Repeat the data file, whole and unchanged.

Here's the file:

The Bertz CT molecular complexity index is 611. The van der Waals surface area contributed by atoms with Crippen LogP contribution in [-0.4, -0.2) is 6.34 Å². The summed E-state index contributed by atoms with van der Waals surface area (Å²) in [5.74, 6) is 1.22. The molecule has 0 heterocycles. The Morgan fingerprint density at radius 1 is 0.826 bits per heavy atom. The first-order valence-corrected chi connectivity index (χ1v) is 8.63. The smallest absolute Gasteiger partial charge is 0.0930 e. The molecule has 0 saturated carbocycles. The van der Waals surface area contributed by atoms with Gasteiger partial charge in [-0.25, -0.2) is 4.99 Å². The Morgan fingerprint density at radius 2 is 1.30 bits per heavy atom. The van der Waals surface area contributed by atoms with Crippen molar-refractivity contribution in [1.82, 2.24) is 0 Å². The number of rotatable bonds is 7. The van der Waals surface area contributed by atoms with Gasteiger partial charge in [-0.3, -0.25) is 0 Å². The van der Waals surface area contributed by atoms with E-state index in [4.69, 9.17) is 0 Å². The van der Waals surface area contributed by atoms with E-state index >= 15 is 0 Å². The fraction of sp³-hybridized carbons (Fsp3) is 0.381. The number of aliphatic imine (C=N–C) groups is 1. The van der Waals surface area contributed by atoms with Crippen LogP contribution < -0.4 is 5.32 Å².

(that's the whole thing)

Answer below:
The Bertz CT molecular complexity index is 611. The van der Waals surface area contributed by atoms with Crippen LogP contribution in [-0.4, -0.2) is 6.34 Å². The summed E-state index contributed by atoms with van der Waals surface area (Å²) in [5.74, 6) is 1.22. The molecule has 0 heterocycles. The Morgan fingerprint density at radius 1 is 0.826 bits per heavy atom. The first-order valence-corrected chi connectivity index (χ1v) is 8.63. The smallest absolute Gasteiger partial charge is 0.0930 e. The molecule has 0 saturated carbocycles. The van der Waals surface area contributed by atoms with Gasteiger partial charge in [-0.25, -0.2) is 4.99 Å². The Morgan fingerprint density at radius 2 is 1.30 bits per heavy atom. The van der Waals surface area contributed by atoms with Crippen molar-refractivity contribution in [1.82, 2.24) is 0 Å². The number of rotatable bonds is 7. The van der Waals surface area contributed by atoms with Gasteiger partial charge in [-0.3, -0.25) is 0 Å². The van der Waals surface area contributed by atoms with E-state index in [4.69, 9.17) is 0 Å². The van der Waals surface area contributed by atoms with E-state index >= 15 is 0 Å². The fraction of sp³-hybridized carbons (Fsp3) is 0.381. The number of aliphatic imine (C=N–C) groups is 1. The van der Waals surface area contributed by atoms with Crippen LogP contribution < -0.4 is 5.32 Å².